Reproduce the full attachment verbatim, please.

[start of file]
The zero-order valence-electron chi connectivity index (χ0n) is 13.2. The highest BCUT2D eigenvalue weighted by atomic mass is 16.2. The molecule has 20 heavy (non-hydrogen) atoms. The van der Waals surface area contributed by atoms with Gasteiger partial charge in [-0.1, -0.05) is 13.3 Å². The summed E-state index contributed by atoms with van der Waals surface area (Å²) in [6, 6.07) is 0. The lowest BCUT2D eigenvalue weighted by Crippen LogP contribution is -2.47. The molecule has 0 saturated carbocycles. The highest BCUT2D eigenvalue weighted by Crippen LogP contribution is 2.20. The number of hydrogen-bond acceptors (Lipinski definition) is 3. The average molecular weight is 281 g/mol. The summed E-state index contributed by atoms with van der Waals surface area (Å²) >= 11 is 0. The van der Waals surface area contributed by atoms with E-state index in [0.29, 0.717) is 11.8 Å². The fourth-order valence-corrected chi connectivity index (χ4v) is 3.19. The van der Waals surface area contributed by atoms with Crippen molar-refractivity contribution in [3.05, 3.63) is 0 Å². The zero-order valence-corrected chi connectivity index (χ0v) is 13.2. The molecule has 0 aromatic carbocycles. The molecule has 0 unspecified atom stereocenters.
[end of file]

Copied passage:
The zero-order valence-electron chi connectivity index (χ0n) is 13.2. The highest BCUT2D eigenvalue weighted by atomic mass is 16.2. The molecule has 20 heavy (non-hydrogen) atoms. The van der Waals surface area contributed by atoms with Gasteiger partial charge in [-0.1, -0.05) is 13.3 Å². The summed E-state index contributed by atoms with van der Waals surface area (Å²) in [6, 6.07) is 0. The lowest BCUT2D eigenvalue weighted by Crippen LogP contribution is -2.47. The molecule has 0 saturated carbocycles. The highest BCUT2D eigenvalue weighted by Crippen LogP contribution is 2.20. The number of hydrogen-bond acceptors (Lipinski definition) is 3. The average molecular weight is 281 g/mol. The summed E-state index contributed by atoms with van der Waals surface area (Å²) >= 11 is 0. The van der Waals surface area contributed by atoms with E-state index in [0.29, 0.717) is 11.8 Å². The fourth-order valence-corrected chi connectivity index (χ4v) is 3.19. The van der Waals surface area contributed by atoms with Crippen molar-refractivity contribution in [3.05, 3.63) is 0 Å². The zero-order valence-corrected chi connectivity index (χ0v) is 13.2. The molecule has 0 aromatic carbocycles. The molecule has 0 unspecified atom stereocenters.